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In Theory

June 19, 2011

Q. A study released June 9 by the Public Religion Research Institute: “Committed to Availability, Conflicted About Morality, What the Millennial Generation Tells Us about the Future of the Abortion Debate and the Culture Wars.”

Fifty-six percent of those polled say that abortion should be legal in most or all cases and 52% say abortion is morally wrong. A majority (72%) of religious Americans believe they can disagree with the teachings of their faiths on the issue of abortion and still be a person of good standing in their faith.

The study also noted that 18-29-year-olds are considerably more likely than the older generations to support same-sex marriage, but there’s no comparable gap on the abortion debate.

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Our culture’s religious beliefs seem to be evolving toward a state in which religious people feel they can disagree with the teachings of their religious faith while remaining believers in good standing in that faith. Do holy writings support this trend toward an intellectualization of religious issues? And is this new religious independence a good thing? Why, or why not?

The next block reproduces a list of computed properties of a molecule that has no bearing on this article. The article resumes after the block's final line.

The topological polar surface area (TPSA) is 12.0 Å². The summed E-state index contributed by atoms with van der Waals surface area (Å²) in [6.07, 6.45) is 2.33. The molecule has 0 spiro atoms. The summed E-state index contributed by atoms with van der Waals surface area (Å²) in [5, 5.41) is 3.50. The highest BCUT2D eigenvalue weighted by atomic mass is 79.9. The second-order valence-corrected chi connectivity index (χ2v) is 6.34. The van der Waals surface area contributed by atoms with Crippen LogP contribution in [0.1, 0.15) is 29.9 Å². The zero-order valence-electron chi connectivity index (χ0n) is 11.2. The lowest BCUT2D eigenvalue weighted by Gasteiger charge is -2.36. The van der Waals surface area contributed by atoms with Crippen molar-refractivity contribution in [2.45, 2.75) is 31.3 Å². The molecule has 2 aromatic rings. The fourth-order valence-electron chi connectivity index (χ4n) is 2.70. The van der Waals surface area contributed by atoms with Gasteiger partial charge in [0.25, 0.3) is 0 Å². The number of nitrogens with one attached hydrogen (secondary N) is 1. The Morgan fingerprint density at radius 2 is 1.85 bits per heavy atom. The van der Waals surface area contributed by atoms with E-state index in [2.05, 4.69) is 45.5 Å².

This question assumes a lot about how we arrive at official teachings in our various religious traditions. Some traditions, like the Catholic Church, have a clergy authority figure who determines the denomination’s stance on issues of the day. Adherents are expected to follow this decision.

Other traditions, such as the United Methodist Church, hold regular conferences for clergy and lay representatives, where together we seek God’s guidance. We start with scripture and the church’s traditional beliefs about the topic in question. We then take into account our lived experiences of God in order to ask the question – has God shown us something about the sacredness of life (in the case of abortion) or love (in the case of homosexuality) that we didn’t see or understand before? Difficult questions like slavery (in the 1800s) and homosexuality can take many, many conferences to decide with finality. Some would say too many, for in the meantime, faithful Christians are asked to live in the tension of a religious tradition that does not seem compassionate toward their reality. You can actually still be a believer in good standing when you disagree with the decision and choose to keep the conversation between scripture, tradition and experience alive.

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